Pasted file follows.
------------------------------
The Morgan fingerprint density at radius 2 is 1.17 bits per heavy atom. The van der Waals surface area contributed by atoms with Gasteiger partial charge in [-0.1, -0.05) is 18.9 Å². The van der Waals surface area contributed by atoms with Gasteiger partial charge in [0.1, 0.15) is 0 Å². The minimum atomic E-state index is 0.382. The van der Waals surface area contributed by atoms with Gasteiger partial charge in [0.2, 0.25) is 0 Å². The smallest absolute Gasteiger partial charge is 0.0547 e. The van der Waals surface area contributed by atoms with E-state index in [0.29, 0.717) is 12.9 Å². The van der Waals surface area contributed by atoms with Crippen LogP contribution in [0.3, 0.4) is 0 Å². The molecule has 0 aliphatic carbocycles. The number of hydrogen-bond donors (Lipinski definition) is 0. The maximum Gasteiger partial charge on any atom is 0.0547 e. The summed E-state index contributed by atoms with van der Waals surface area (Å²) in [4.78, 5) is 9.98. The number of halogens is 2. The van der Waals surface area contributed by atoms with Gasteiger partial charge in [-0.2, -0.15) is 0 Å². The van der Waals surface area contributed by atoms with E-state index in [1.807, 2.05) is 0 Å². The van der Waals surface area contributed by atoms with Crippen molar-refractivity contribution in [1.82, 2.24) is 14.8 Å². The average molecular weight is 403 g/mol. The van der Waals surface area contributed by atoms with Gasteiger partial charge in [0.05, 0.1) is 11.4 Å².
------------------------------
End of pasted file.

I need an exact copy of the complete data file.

The Morgan fingerprint density at radius 2 is 1.17 bits per heavy atom. The van der Waals surface area contributed by atoms with Gasteiger partial charge in [-0.1, -0.05) is 18.9 Å². The van der Waals surface area contributed by atoms with Gasteiger partial charge in [0.1, 0.15) is 0 Å². The minimum atomic E-state index is 0.382. The van der Waals surface area contributed by atoms with Gasteiger partial charge in [0.2, 0.25) is 0 Å². The smallest absolute Gasteiger partial charge is 0.0547 e. The van der Waals surface area contributed by atoms with E-state index in [0.29, 0.717) is 12.9 Å². The van der Waals surface area contributed by atoms with Crippen LogP contribution in [0.3, 0.4) is 0 Å². The molecule has 0 aliphatic carbocycles. The number of hydrogen-bond donors (Lipinski definition) is 0. The maximum Gasteiger partial charge on any atom is 0.0547 e. The summed E-state index contributed by atoms with van der Waals surface area (Å²) in [4.78, 5) is 9.98. The number of halogens is 2. The van der Waals surface area contributed by atoms with Gasteiger partial charge in [-0.2, -0.15) is 0 Å². The van der Waals surface area contributed by atoms with E-state index in [1.807, 2.05) is 0 Å². The van der Waals surface area contributed by atoms with Crippen molar-refractivity contribution in [1.82, 2.24) is 14.8 Å². The average molecular weight is 403 g/mol. The van der Waals surface area contributed by atoms with Gasteiger partial charge in [0.05, 0.1) is 11.4 Å².